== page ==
Last edited: Jan 12, 2018
    abnormaltoy likes this.
  12. Seekir

    Seekir Strat-Talker

    Mar 11, 2015
    Hilo, Hawaii
    I tend to concur with this. Bending with low action seems difficult for me—the strings tend to want to slip out from under my fingers and that means more downward pressure on them is necessary to control bends and vibrato. I also think the mechanical effect of fret buzz is detrimental to tone/sustain, though I guess electrics can be turned up to overcome this. Though I use 10's or 11's on my guitars, I think I can play light strings okay, but super low action doesn't seem to work for me. Gonna' try a scallop neck.
    henderman likes this.
  13. Highway Star

    Highway Star Former Member

    Apr 22, 2016
    Who knows?
    Everything is a matter of taste and what you are used to. I use 1,5 mm picks and measure the string action on the 12th fret with them. It's not neuro science. I'm just happy I don't use 0,5 mm picks :D:D:D
    Nate D likes this.
  14. Musekatcher

    Musekatcher Strat-Talker

    Jun 30, 2016
    meridianam altum centralis
    I learned to love higher action. Yes as mentioned it allows you to dig in and drive the string harder, with more string swing space for more tone and response from the guitar itself. It also can improve playability, because you can respond quicker, if you aren't having to backoff finger speed and timing to barely touch low action strings. And, higher action might afford more forgiveness in dynamics, like a compressor. Maybe like a piano with heavy weighted keys versus lighter weighted keys, heavier action allows better control on the dynamics, being less sensitive to finger pressure.
  15. Percy

    Percy Most Honored Senior Member Strat-Talk Supporter

    And if you want to sound even better put some 12's on it and tune a whole step down....Dangerous......:thumb:
    Hugh likes this.
  16. Guitar0621

    Guitar0621 Strat-Talker

    May 24, 2017
    Assuming that they haven't done something to it for display, notice that the saddles are maxed-out in height and the trem is flat on the deck. When you deck the trem, you have to make up for the lost height by jacking up the saddles and you still get lower action. Decking trem = high saddles and sharp break angle so it's stiff; flat plate so can't get higher action even if you want it; and you kill the natural reverb of the floating and springs. This is the source of Clapton's crappy Strat tone. :whistling:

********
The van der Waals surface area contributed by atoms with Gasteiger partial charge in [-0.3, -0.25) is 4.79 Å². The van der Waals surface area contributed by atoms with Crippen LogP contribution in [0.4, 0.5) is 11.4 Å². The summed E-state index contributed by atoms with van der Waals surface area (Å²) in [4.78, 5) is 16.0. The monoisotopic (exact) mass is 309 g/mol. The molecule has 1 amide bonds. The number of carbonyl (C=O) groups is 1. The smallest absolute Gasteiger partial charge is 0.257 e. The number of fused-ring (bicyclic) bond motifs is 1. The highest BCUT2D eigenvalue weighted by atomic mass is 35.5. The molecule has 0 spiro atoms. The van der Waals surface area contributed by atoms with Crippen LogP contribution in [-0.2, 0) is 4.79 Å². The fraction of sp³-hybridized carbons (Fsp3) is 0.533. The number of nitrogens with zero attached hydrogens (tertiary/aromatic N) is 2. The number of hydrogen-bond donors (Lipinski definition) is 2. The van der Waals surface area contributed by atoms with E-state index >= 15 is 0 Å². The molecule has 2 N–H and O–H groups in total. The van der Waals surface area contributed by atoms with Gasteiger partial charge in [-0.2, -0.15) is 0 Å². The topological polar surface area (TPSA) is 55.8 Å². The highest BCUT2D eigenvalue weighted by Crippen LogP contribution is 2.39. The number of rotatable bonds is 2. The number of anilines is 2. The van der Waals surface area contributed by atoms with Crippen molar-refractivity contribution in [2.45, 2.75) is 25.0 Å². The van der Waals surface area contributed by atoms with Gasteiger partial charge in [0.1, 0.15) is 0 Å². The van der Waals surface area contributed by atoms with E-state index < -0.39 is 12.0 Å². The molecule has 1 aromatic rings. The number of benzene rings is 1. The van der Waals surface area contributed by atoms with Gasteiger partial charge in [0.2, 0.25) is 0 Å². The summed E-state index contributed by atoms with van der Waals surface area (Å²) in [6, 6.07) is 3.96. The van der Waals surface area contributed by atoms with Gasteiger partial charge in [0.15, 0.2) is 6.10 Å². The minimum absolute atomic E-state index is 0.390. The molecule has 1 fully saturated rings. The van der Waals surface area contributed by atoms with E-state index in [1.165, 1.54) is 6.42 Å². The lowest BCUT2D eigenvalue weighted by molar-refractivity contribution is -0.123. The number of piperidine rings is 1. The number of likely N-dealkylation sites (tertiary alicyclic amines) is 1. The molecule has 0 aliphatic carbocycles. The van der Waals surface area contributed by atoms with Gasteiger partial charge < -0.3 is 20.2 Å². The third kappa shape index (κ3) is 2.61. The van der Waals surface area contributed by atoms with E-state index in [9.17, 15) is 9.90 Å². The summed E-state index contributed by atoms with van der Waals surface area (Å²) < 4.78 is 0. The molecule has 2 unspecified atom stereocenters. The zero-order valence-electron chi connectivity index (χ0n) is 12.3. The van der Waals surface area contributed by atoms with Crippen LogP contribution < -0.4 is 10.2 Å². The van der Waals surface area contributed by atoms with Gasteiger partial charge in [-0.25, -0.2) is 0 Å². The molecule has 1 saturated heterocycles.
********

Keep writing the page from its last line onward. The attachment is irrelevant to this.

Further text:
Last edited: Jan 13, 2018
  17. Vic Interceptor

    Vic Interceptor Strat-Talker

    Dec 28, 2017
    Sparkleberry SC
    SRV's action - "it was so high you could slide a cassette tape between the strings and fretboard!" While I'm sure that's an exaggeration, it was indeed high.

    The reason it was high - Stevie liked clear notes above all else. If you've ever dug into a G, B or E string really hard (as he did) you notice it fart or rattle. His did not do that. He could shake a string on the 15th fret and it ring long and clear.

    The reason it was perceived even higher than it was - Stevie was one of if not the first guy to use really tall frets. The distance between the string and fretboard is in fact much greater than normal.. but the distance from string to fret top is what counts.
  18. Musekatcher

    Musekatcher Strat-Talker

    Jun 30, 2016
    meridianam altum centralis
    You reminded me: higher action also reduces or eliminates "fret out". You can dig in more, and bend further up the neck.
    Vic Interceptor likes this.
  19. Brambo

    Brambo New Member!

    Nov 23, 2016
    More sustain and brighter tone indeed. It's way less "ploinky"
  20. roadhog96

    roadhog96 Strat-Talker

    Oct 11, 2017
    Am I wrong but after you tune your strings to pitch wont all the fretted notes be sharper with a higher action, after all the strings are being stretched further than if they were lower, yes, no?